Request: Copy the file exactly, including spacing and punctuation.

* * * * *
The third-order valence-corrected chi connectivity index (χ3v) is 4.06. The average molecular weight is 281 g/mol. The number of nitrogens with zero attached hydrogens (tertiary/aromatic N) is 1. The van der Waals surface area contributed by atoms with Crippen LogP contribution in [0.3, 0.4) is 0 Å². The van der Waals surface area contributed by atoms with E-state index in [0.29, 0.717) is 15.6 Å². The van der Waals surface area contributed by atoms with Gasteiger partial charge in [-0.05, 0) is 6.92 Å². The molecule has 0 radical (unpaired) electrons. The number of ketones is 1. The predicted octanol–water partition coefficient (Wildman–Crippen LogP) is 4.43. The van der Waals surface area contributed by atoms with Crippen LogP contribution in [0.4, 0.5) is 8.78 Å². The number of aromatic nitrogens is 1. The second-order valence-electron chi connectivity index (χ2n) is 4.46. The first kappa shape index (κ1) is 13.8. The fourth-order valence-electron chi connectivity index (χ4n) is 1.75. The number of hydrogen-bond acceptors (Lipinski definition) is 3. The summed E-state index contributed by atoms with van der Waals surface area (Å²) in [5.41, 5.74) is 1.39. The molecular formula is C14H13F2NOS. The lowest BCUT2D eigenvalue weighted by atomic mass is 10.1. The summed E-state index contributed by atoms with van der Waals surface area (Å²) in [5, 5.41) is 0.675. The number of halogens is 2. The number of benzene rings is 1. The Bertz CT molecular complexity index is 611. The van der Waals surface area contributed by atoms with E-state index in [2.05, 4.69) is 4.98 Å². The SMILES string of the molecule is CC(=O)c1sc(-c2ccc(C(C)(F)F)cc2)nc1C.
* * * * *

The third-order valence-corrected chi connectivity index (χ3v) is 4.06. The average molecular weight is 281 g/mol. The number of nitrogens with zero attached hydrogens (tertiary/aromatic N) is 1. The van der Waals surface area contributed by atoms with Crippen LogP contribution in [0.3, 0.4) is 0 Å². The van der Waals surface area contributed by atoms with E-state index in [0.29, 0.717) is 15.6 Å². The van der Waals surface area contributed by atoms with Gasteiger partial charge in [-0.05, 0) is 6.92 Å². The molecule has 0 radical (unpaired) electrons. The number of ketones is 1. The predicted octanol–water partition coefficient (Wildman–Crippen LogP) is 4.43. The van der Waals surface area contributed by atoms with Crippen LogP contribution in [0.4, 0.5) is 8.78 Å². The number of aromatic nitrogens is 1. The second-order valence-electron chi connectivity index (χ2n) is 4.46. The first kappa shape index (κ1) is 13.8. The fourth-order valence-electron chi connectivity index (χ4n) is 1.75. The number of hydrogen-bond acceptors (Lipinski definition) is 3. The summed E-state index contributed by atoms with van der Waals surface area (Å²) in [5.41, 5.74) is 1.39. The molecular formula is C14H13F2NOS. The lowest BCUT2D eigenvalue weighted by atomic mass is 10.1. The summed E-state index contributed by atoms with van der Waals surface area (Å²) in [5, 5.41) is 0.675. The number of halogens is 2. The number of benzene rings is 1. The Bertz CT molecular complexity index is 611. The van der Waals surface area contributed by atoms with E-state index in [2.05, 4.69) is 4.98 Å². The SMILES string of the molecule is CC(=O)c1sc(-c2ccc(C(C)(F)F)cc2)nc1C.